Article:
To find employees, the U.S. Attorney’s Office is partnering with the probation department and asking the probation officers to recommend candidates.
“One of our selling points (to hiring managers) is the people we want to send you have a probation officer. They have a requirement to work. They’re being drug tested. If you have a problem you can call the probation department,” Hoell says.
In addition, the Illinois Bureau of Prisons has well established training programs, and people are coming out with certificates in various trades. “Most people who want to work have availed themselves of everything they could either while in prison or after they got out,” Hoell adds.
What it takes to start a 30-2-2 program
“The biggest thing you need is sweat equity – to get out and knock on doors and educate people,” he says. “There are plenty of people getting out of prison who have no desire to go back. It’s finding those employers who are willing to take a chance and make the connection happen.”
Once the connection is made, employers have been satisfied with the hires. “We’ve had nothing but positive feedback, but they’re always taking a chance. What I stress is that everyone is not just a felon, but a person with a story and a background. These people have so much to lose. And beyond that, most workplace violence is committed by people without any criminal background.”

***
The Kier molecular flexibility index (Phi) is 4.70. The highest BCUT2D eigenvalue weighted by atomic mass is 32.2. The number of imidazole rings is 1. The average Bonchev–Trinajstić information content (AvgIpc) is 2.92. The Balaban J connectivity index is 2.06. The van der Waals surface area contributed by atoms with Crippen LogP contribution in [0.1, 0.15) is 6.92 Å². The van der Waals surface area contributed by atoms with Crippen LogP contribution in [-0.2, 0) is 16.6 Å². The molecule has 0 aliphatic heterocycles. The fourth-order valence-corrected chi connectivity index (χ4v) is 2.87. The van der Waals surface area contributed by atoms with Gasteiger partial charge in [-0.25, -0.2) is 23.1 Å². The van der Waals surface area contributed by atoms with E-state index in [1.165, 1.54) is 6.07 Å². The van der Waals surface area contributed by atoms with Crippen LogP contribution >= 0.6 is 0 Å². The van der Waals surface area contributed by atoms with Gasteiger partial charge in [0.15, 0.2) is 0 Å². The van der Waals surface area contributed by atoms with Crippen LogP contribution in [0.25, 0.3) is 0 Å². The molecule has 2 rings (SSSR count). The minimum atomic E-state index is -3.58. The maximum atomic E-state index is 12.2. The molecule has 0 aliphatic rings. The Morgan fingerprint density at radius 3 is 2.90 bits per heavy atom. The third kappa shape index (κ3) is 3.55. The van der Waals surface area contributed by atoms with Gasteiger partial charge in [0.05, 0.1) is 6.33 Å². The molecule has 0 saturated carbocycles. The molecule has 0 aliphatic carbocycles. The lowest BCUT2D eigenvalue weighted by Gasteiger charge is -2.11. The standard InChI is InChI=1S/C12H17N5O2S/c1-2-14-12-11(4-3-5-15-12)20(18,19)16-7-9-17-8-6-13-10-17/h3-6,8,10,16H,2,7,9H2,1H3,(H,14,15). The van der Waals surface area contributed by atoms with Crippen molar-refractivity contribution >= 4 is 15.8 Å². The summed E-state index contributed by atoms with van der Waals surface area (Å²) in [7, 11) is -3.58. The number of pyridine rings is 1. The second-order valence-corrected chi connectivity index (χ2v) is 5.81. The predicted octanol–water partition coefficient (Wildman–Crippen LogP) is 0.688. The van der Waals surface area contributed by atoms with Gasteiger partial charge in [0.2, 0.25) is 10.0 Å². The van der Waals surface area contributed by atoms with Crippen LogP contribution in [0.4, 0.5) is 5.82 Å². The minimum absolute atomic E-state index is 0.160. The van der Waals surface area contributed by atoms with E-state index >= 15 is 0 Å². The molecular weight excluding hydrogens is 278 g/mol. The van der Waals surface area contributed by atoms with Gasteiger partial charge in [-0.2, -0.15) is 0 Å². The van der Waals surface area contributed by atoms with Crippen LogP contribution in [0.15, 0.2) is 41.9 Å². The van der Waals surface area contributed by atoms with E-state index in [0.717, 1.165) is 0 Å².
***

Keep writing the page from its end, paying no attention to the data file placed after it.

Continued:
Hoell hopes that more people will do what he did. “I would encourage anyone who has an interest to do it. It took a lot of work and help from other people, but there’s nothing special about me or my background to make this happen. And there’s a need for it everywhere,” he says.
Those interested in starting their own
Communities interested in starting their own 30-2-2 program may wish to contact one of the already existing programs highlighted in this article.
Finding a few key initial potential employers will take a bit of effort but will form the foundation for a program. It will take a lot of networking and knocking on doors, and it might be easier to hire a consultant to help with this endeavor.
To source employee candidates, contact local area probation and parole offices and reentry organizations. The Lionheart Foundation maintains a state-by-state database of reentry programs that could be helpful.